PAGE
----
Herb: Balsamic Sage
Latin name: Salvia tomentosa
Synonyms: Salvia grandiflora
Edible parts of Balsamic Sage:The leaves are used as a condiment. A tea is made from the plant. In England this tea used to be preferred to that of all other sage teas.
Description of the plant:
(3 1/4 foot)
Habitat of the herb:Often found with Pinus brutia, Pinus nigra and Quercus pubescens in macchie, on limestone or igneous slopes to 2000 metres in Turkey.
Propagation of Balsamic Sage:Seed - sow March/April in a greenhouse. Germination usually takes place within 2 weeks. Prick out the seedlings into individual pots when they are large enough to handle and plant them out in early summer. In areas where the plant is towards the limits of its hardiness, it is best to grow the plants on in a greenhouse for their first winter and plant them out in late spring of the following year. Cuttings of half-ripe wood succeed at almost any time in the growing season.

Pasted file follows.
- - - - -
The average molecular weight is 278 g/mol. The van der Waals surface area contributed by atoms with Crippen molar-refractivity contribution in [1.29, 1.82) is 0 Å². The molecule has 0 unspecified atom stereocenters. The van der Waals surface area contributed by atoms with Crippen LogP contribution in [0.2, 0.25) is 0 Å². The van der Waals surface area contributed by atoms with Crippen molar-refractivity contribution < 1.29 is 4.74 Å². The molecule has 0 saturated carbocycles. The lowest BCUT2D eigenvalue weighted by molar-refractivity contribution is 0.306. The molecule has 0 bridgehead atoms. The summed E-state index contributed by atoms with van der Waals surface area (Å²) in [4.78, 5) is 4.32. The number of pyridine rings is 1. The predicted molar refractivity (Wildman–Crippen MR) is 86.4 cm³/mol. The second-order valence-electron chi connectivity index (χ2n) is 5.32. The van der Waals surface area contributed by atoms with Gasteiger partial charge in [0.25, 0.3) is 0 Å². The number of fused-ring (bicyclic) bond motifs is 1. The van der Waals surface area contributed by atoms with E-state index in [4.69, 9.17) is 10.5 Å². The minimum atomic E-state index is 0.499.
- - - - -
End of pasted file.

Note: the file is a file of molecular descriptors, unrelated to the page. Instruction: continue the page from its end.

Cultivation of the herb:Often found with Pinus brutia, Pinus nigra and Quercus pubescens in macchie, on limestone or igneous slopes to 2000 metres in Turkey.
Medicinal use of Balsamic Sage:None known
Known hazards of Salvia tomentosa:None known
Plant information taken from the Plants For A Future.